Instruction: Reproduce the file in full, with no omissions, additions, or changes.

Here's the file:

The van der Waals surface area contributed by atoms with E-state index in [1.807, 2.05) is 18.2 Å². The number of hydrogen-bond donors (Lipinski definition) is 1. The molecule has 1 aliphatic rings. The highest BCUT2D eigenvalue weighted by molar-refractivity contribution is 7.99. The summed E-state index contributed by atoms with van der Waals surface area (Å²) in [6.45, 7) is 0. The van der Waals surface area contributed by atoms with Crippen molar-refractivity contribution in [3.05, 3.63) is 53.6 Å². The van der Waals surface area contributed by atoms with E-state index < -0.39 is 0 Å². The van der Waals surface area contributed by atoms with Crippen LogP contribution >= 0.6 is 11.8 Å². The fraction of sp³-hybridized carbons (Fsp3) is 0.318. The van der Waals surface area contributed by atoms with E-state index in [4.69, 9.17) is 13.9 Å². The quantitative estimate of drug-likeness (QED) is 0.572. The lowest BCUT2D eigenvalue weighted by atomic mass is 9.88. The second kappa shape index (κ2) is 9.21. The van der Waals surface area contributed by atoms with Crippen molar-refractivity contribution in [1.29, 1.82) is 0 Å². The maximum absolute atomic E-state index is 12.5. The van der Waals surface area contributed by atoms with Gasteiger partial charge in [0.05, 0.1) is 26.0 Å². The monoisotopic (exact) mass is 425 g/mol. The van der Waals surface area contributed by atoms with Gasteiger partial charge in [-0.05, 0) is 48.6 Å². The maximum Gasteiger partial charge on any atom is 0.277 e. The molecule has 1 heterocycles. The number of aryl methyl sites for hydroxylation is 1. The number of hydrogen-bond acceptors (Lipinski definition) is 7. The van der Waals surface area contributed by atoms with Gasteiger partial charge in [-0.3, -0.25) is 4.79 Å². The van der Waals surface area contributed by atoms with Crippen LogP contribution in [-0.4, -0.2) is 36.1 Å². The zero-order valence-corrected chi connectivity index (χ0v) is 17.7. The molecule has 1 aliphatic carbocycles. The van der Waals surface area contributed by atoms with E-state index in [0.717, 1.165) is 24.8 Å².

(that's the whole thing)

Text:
The van der Waals surface area contributed by atoms with E-state index in [1.807, 2.05) is 18.2 Å². The number of hydrogen-bond donors (Lipinski definition) is 1. The molecule has 1 aliphatic rings. The highest BCUT2D eigenvalue weighted by molar-refractivity contribution is 7.99. The summed E-state index contributed by atoms with van der Waals surface area (Å²) in [6.45, 7) is 0. The van der Waals surface area contributed by atoms with Crippen molar-refractivity contribution in [3.05, 3.63) is 53.6 Å². The van der Waals surface area contributed by atoms with E-state index < -0.39 is 0 Å². The van der Waals surface area contributed by atoms with Crippen LogP contribution >= 0.6 is 11.8 Å². The fraction of sp³-hybridized carbons (Fsp3) is 0.318. The van der Waals surface area contributed by atoms with E-state index in [4.69, 9.17) is 13.9 Å². The quantitative estimate of drug-likeness (QED) is 0.572. The lowest BCUT2D eigenvalue weighted by atomic mass is 9.88. The second kappa shape index (κ2) is 9.21. The van der Waals surface area contributed by atoms with Crippen molar-refractivity contribution in [1.29, 1.82) is 0 Å². The maximum absolute atomic E-state index is 12.5. The van der Waals surface area contributed by atoms with Gasteiger partial charge in [0.05, 0.1) is 26.0 Å². The monoisotopic (exact) mass is 425 g/mol. The van der Waals surface area contributed by atoms with Gasteiger partial charge in [-0.05, 0) is 48.6 Å². The maximum Gasteiger partial charge on any atom is 0.277 e. The molecule has 1 heterocycles. The number of aryl methyl sites for hydroxylation is 1. The number of hydrogen-bond acceptors (Lipinski definition) is 7. The van der Waals surface area contributed by atoms with Gasteiger partial charge in [-0.3, -0.25) is 4.79 Å². The van der Waals surface area contributed by atoms with Crippen LogP contribution in [-0.4, -0.2) is 36.1 Å². The zero-order valence-corrected chi connectivity index (χ0v) is 17.7. The molecule has 1 aliphatic carbocycles. The van der Waals surface area contributed by atoms with E-state index in [0.717, 1.165) is 24.8 Å².